The fashion industry is notoriously wasteful, but there is a growing trend to incorporate more sustainable practices. Second-hand clothing is becoming mainstream, with major retailers like Walmart opening resale stores. And places like Rent the Runway are embracing the circular fashion.
An Australian cotton industry trade group aims to return used cotton to the soil to help new cotton grow — closing the loop.
The experiment: Last week, farmer Sam Coulton spread two tons of cotton cloth mixed with compost on a farm in Goondiwindi, Queensland. The farmers are prepping the field for the next cotton harvest, which they will plant in October 2021. The goal is to explore if outdated cotton may improve soil health and provide a scalable solution to textile waste.
“We grow it here and we should be able to bury it here with positive environmental and economic impact on the local community,” Coulton told Farm Online.
We grow it here and we should be able to bury it here with positive environmental and economic impact on the local community.
Unlike synthetic fibers like fleece or spandex, cotton cloth is generally harmless and should decompose into the soil. The team collected old sheets and uniforms from WornUp, a company that shreds and recycles textiles.
“We need to get smarter about how we reduce and manage waste,” Oliver Knox, a soil scientist at the University of New England, told The Guardian. “The big benefit here is diverting what currently goes to waste. There’s a risk that (the cotton items) go to landfill and produce methane, which is a damaging greenhouse gas.”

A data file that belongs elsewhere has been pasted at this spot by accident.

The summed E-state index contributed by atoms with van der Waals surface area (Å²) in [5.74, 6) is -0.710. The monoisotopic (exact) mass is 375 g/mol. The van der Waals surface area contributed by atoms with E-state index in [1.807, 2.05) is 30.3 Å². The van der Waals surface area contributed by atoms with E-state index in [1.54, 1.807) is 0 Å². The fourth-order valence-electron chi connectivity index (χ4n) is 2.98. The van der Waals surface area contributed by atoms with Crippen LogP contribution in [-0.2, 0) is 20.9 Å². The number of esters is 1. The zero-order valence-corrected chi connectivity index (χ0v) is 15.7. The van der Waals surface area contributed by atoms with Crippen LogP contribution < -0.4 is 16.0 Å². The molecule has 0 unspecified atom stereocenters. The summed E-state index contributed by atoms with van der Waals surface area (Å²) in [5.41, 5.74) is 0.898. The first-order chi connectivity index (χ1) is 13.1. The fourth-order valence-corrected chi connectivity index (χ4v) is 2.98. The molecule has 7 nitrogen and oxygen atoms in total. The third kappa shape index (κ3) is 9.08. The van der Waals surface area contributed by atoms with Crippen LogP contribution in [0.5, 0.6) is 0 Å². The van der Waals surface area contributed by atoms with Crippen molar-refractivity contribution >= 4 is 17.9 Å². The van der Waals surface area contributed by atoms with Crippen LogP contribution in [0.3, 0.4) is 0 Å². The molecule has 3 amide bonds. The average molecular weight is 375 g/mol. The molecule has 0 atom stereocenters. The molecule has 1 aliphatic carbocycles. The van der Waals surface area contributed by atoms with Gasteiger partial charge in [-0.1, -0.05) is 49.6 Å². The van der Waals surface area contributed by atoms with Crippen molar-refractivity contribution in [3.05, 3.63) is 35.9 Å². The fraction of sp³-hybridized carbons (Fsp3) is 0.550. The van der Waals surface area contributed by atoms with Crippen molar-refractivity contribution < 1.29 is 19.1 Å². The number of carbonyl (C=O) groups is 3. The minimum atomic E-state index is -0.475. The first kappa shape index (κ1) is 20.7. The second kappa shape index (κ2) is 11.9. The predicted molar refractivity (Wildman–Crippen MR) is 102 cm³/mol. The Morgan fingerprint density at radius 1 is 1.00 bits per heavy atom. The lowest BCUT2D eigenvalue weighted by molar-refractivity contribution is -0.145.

The industry is supporting Knox in supervising the trial.
According to WornUp, the materials breaking down in soil rather than landfill would avert 2,250kg of CO2 equivalents being released into the atmosphere.
Microbes love cotton: The first phase of the project began in 2020. It involved lab-based testing of cotton cloth. The Cotton Research and Development Corporation buried cotton scraps into soil to test its decomposition rate and see how it would impact the microbes living in the ground. The buried material was comparable to removing 2,500 to 20,000 t-shirts from landfills, according to a statement.
Cellulose in cotton cloth can become food for bacteria and fungi. After six months of incubation, the researchers found that nearly all the cotton broke down, and it increased the number of microbes in the soil. But the best news may have been that cotton seedlings sprouted just as effectively in soil that had been amended with cotton fabric as they did in soil that had not.
The study will be finished before starting the cotton harvest in early 2022, with preliminary findings expected soon after.
We’d love to hear from you! If you have a comment about this article or if you have a tip for a future Freethink story, please email us at firstname.lastname@example.org.